Air India’s employee consortium fails to qualify; Tata and Spicejet continue in the race
Air India’s employee consortium fails to qualify; Tata and Spicejet continue in the race

While Tata and Spicejet continue in the bidding process for Air India, the consortium of Air India employees that placed an expression of interest (EoI) has failed to qualify for the next round.

The government aims to complete the privatisation of the national carrier in the next fiscal.

The news of disqualification was given by Meenakshi Mallik, the airline’s commercial director, to Air India employees.

Mallik spearheaded the ambitious attempt to take over the state-run carrier. As per the news report, Mallik informed the employees in a three-page letter that the consortium was out of the race.

“As of late last night, I have seen an email from the transaction adviser to the government of India (Ernst & Young LLP), informing the Employees of Air India that we have been unsuccessful in qualifying to the next phase of the ‘Disinvestment Acquisition process’," she said.

The three reasons for the bid not going through were: non-submission of required three years audited financial statements for foreign consortium member, non-submission of information or details by interested bidders for investments in offshore companies, which forms a substantial part of the net worth of the foreign consortium member, and the foreign consortium member not being an appropriately regulated foreign investment fund as defined in the preliminary information memorandum.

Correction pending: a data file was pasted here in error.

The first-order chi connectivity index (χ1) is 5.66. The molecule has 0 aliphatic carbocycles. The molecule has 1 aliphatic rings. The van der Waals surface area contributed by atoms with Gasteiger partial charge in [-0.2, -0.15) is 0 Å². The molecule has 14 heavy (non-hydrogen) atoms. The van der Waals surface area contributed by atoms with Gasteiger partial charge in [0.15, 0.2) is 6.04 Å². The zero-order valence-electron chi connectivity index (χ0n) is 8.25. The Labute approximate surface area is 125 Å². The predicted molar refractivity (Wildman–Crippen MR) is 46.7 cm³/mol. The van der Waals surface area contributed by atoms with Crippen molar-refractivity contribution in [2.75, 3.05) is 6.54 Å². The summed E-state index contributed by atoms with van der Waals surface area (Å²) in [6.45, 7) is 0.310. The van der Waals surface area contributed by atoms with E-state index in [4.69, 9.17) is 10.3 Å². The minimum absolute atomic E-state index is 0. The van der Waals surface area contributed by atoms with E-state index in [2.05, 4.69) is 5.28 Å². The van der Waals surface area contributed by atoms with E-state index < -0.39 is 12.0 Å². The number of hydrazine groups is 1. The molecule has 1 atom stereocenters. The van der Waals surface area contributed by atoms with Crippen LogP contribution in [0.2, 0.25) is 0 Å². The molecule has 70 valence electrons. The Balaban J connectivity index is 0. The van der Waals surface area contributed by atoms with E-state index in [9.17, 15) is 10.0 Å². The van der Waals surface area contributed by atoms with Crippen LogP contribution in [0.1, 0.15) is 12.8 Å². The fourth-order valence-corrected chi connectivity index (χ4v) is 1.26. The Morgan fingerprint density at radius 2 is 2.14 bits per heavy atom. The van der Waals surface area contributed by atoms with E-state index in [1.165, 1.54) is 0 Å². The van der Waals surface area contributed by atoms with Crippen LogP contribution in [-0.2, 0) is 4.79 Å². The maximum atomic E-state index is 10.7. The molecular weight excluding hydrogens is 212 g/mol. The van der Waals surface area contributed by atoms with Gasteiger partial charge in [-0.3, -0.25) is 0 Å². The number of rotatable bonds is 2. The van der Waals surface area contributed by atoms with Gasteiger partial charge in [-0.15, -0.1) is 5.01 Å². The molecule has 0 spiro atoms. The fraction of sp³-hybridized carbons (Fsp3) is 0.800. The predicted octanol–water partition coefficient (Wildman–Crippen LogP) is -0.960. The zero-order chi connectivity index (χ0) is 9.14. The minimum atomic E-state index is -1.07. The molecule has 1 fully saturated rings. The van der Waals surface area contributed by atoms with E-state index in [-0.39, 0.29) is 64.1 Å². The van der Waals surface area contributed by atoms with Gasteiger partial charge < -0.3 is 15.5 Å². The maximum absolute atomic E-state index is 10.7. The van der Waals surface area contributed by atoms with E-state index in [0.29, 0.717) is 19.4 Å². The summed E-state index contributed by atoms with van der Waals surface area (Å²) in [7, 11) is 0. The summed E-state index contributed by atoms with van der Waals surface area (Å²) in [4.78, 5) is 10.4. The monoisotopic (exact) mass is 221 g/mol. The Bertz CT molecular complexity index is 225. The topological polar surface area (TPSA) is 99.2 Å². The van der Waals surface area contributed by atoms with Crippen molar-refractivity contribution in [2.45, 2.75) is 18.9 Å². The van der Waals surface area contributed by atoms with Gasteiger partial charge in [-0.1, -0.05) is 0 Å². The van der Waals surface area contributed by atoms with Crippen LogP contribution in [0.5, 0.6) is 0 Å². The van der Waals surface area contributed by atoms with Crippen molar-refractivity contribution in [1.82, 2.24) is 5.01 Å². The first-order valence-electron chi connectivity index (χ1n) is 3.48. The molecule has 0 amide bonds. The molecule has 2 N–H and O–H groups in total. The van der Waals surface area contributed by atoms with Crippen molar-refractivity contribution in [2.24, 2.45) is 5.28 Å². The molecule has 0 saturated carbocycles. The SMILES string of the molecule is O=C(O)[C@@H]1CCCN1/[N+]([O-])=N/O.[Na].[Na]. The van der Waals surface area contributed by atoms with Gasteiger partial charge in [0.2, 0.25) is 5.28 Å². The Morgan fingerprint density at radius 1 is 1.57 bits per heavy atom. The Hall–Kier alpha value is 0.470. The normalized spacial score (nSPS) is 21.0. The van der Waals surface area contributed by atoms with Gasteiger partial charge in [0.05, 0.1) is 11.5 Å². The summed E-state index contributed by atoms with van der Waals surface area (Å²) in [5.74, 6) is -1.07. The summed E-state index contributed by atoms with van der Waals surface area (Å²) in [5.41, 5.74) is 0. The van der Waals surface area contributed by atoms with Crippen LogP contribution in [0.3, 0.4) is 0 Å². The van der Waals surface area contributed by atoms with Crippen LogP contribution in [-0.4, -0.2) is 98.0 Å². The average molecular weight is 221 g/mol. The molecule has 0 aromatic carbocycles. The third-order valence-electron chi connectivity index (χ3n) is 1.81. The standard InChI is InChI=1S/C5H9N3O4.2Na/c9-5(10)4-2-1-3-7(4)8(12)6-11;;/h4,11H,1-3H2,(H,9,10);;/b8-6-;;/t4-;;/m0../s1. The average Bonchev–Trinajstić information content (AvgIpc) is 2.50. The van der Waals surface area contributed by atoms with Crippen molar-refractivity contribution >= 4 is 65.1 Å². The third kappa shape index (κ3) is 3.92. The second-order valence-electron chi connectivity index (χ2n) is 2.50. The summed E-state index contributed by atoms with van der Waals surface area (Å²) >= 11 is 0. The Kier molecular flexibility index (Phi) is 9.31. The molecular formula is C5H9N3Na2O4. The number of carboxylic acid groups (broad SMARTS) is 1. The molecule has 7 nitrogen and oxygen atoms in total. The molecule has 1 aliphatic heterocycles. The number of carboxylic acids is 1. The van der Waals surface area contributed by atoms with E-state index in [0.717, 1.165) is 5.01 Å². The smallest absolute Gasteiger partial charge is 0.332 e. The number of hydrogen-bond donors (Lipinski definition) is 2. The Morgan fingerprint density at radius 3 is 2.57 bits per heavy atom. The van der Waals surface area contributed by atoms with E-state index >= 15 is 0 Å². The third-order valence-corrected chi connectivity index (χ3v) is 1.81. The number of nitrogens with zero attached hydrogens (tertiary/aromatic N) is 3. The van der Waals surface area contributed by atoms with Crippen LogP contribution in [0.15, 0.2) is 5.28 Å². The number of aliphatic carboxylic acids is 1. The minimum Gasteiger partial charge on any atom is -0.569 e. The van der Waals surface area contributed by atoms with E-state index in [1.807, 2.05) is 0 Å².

In January, Air India’s pilot unions IPG and ICPA urged the airline to replace Mallik, alleging that her continuation on the post amounts to ‘conflict of interest’ as she has submitted a bid for the company as head of the employee consortium. Replying to the allegation, Mallik said she has already been rescued from the board meet on disinvestment, and is involved only in the day-to-day functioning of the airline.

Meanwhile, Mallik, commenting on the disqualification, highlighted that it was upsetting to disqualify, but that the government had no objection or reservation whatsoever with any of the documentation furnished on behalf of the employees, which was reassuring.

Mallik added that while it is flattering to note that many wanted to associate themselves with the consortium, it partnered with a financial fund based out of the Republic of Seychelles and dealt exclusively with it through the disinvestment process.

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